Around 2001 I looked at the web based Multimedia Home Platform (MHP) standards for adding web like features to broadcast TV and was not very impressed. There is now Globally Executable MHP (GEM), a followup specification for adding web-like interaction to digital broadcast TV, IPTV and Blu-Ray players. I am also not impressed with GEM.
Like MHP, this is a formal set of standards (ETSI TS 102 819, ETSI TS 102 728, ITU Recommendation ITU-T J.202). GEM assumes the consumer device has Java and then assumes the makers of a class of devices (such as set top boxes or DVD players) define a set of features for such devices.
Like MHP the features of each GEM implementation has to be very carefully defined, as the devices will be produces in the millions and the communications media for broadcast TV and DVD players is very constrained and non-interactive. The consumer device can't simply request a different version of some content from the broadcaster or from the DVD disk, as the communication is one way. The consumer does not expect to have to keep upgrading their low cost box with more memory and software.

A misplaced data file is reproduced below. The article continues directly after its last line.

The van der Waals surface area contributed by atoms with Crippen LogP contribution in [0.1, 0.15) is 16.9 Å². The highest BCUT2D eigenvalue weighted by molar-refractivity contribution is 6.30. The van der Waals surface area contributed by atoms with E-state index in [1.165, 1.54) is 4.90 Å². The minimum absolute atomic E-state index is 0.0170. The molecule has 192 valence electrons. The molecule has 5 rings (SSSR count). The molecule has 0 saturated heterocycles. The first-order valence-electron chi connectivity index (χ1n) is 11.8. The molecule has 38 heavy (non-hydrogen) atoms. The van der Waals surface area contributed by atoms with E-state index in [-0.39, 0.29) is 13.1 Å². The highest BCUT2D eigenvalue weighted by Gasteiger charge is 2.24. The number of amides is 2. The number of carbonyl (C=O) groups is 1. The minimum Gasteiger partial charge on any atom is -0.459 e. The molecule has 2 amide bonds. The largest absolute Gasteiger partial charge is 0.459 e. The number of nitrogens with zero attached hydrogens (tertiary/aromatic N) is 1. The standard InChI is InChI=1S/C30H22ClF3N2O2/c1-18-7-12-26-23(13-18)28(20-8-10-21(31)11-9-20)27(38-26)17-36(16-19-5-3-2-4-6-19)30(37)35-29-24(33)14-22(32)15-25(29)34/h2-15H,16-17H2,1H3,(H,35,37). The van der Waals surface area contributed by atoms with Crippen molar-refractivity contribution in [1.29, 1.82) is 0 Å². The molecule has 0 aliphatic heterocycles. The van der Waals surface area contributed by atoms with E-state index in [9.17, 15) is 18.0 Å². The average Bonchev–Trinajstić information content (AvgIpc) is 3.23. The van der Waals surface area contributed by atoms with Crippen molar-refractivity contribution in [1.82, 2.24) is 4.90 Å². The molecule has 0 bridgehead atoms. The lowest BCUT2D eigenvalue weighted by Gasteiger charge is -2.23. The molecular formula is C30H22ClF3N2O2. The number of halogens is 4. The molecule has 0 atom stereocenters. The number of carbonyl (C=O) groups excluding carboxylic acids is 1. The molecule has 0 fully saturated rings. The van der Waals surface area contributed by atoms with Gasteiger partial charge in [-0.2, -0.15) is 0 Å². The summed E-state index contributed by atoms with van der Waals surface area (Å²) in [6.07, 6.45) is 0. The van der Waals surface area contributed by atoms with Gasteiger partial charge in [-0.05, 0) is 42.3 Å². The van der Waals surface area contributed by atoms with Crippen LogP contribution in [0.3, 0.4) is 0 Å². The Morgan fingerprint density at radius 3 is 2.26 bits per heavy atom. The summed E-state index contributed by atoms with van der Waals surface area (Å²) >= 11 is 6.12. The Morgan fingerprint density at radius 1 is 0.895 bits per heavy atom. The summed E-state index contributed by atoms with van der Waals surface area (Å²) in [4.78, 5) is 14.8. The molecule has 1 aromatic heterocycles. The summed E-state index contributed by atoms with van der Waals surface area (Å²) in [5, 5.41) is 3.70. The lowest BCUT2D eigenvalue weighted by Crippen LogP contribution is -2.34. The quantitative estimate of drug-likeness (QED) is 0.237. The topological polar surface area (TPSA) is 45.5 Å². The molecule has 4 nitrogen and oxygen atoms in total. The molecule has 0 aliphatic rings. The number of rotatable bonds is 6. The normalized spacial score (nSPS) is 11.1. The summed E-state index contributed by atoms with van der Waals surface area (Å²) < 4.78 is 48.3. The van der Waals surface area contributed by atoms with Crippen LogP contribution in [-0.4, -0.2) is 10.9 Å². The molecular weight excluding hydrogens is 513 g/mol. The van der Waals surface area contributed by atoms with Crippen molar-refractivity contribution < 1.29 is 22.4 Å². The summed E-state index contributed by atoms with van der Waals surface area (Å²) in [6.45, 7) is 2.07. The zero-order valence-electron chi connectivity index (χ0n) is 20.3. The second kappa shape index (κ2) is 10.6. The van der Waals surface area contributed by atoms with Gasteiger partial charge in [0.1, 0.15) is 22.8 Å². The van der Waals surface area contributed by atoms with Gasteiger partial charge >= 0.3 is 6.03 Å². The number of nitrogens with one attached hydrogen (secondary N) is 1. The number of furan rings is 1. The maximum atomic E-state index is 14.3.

In the case of IPTV the situation could be different, as IP indicates "Internet Protocol" which is usually interactive. However, devices and series from the broadcast industry for IPTV tend to build the same limitations as broadcast TV in.
While I see standards such as GEM as being needed for enhancing broadcast TV and DVDs, I don;t see these as very important platforms or ones with large growth potential. The future web-like format for use on Internet-like networks is simply the actual web on the actual Internet. Rather than the Internet and the web constraining themselves to fit with the limitations set by old fashioned broadcast digital TV, I see digital TV being a legacy service on the Internet.